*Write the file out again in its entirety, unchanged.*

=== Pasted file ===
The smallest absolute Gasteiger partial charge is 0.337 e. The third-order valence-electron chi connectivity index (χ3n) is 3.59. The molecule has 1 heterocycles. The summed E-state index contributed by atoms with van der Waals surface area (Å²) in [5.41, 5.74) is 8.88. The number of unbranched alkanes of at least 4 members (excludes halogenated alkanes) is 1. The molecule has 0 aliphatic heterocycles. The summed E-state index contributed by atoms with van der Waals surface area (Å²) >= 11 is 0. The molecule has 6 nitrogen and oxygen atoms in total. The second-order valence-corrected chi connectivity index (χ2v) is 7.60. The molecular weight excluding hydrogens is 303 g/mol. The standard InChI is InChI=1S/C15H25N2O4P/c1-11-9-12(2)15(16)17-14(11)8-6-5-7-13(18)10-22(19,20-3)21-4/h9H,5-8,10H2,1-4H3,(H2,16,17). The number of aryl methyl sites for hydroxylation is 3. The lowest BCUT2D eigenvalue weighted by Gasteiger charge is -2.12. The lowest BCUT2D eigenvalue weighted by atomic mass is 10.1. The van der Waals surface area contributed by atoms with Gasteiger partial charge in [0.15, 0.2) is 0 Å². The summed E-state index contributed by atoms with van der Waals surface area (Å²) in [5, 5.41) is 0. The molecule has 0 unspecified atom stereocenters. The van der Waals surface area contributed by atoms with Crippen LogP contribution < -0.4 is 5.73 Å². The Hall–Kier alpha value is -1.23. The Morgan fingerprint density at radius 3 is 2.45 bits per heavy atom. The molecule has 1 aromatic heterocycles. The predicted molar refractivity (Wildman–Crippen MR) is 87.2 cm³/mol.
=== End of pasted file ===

The smallest absolute Gasteiger partial charge is 0.337 e. The third-order valence-electron chi connectivity index (χ3n) is 3.59. The molecule has 1 heterocycles. The summed E-state index contributed by atoms with van der Waals surface area (Å²) in [5.41, 5.74) is 8.88. The number of unbranched alkanes of at least 4 members (excludes halogenated alkanes) is 1. The molecule has 0 aliphatic heterocycles. The summed E-state index contributed by atoms with van der Waals surface area (Å²) >= 11 is 0. The molecule has 6 nitrogen and oxygen atoms in total. The second-order valence-corrected chi connectivity index (χ2v) is 7.60. The molecular weight excluding hydrogens is 303 g/mol. The standard InChI is InChI=1S/C15H25N2O4P/c1-11-9-12(2)15(16)17-14(11)8-6-5-7-13(18)10-22(19,20-3)21-4/h9H,5-8,10H2,1-4H3,(H2,16,17). The number of aryl methyl sites for hydroxylation is 3. The lowest BCUT2D eigenvalue weighted by Gasteiger charge is -2.12. The lowest BCUT2D eigenvalue weighted by atomic mass is 10.1. The van der Waals surface area contributed by atoms with Gasteiger partial charge in [0.15, 0.2) is 0 Å². The summed E-state index contributed by atoms with van der Waals surface area (Å²) in [5, 5.41) is 0. The molecule has 0 unspecified atom stereocenters. The van der Waals surface area contributed by atoms with Crippen LogP contribution < -0.4 is 5.73 Å². The Hall–Kier alpha value is -1.23. The Morgan fingerprint density at radius 3 is 2.45 bits per heavy atom. The molecule has 1 aromatic heterocycles. The predicted molar refractivity (Wildman–Crippen MR) is 87.2 cm³/mol.